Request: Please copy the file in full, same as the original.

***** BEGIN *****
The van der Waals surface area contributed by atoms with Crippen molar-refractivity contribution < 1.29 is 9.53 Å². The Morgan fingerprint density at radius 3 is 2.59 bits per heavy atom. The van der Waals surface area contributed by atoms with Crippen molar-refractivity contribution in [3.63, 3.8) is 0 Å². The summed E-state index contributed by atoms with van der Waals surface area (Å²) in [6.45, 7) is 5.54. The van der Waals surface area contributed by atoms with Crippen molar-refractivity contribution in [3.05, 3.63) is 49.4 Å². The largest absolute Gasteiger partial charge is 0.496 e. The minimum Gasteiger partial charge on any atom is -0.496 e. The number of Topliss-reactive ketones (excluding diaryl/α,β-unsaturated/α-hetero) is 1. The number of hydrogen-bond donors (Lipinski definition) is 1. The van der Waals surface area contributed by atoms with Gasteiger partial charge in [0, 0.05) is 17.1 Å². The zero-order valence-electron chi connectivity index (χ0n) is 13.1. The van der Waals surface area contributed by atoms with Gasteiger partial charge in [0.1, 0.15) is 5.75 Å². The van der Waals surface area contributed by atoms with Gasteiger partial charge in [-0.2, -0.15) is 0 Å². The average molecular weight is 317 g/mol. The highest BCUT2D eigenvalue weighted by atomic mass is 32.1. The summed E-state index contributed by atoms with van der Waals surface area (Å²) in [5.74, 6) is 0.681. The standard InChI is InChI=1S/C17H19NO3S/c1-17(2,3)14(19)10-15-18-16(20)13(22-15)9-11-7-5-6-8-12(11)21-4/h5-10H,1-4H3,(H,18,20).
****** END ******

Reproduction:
The van der Waals surface area contributed by atoms with Crippen molar-refractivity contribution < 1.29 is 9.53 Å². The Morgan fingerprint density at radius 3 is 2.59 bits per heavy atom. The van der Waals surface area contributed by atoms with Crippen molar-refractivity contribution in [3.63, 3.8) is 0 Å². The summed E-state index contributed by atoms with van der Waals surface area (Å²) in [6.45, 7) is 5.54. The van der Waals surface area contributed by atoms with Crippen molar-refractivity contribution in [3.05, 3.63) is 49.4 Å². The largest absolute Gasteiger partial charge is 0.496 e. The minimum Gasteiger partial charge on any atom is -0.496 e. The number of Topliss-reactive ketones (excluding diaryl/α,β-unsaturated/α-hetero) is 1. The number of hydrogen-bond donors (Lipinski definition) is 1. The van der Waals surface area contributed by atoms with Gasteiger partial charge in [0, 0.05) is 17.1 Å². The zero-order valence-electron chi connectivity index (χ0n) is 13.1. The van der Waals surface area contributed by atoms with Gasteiger partial charge in [0.1, 0.15) is 5.75 Å². The van der Waals surface area contributed by atoms with Gasteiger partial charge in [-0.2, -0.15) is 0 Å². The average molecular weight is 317 g/mol. The highest BCUT2D eigenvalue weighted by atomic mass is 32.1. The summed E-state index contributed by atoms with van der Waals surface area (Å²) in [5.74, 6) is 0.681. The standard InChI is InChI=1S/C17H19NO3S/c1-17(2,3)14(19)10-15-18-16(20)13(22-15)9-11-7-5-6-8-12(11)21-4/h5-10H,1-4H3,(H,18,20).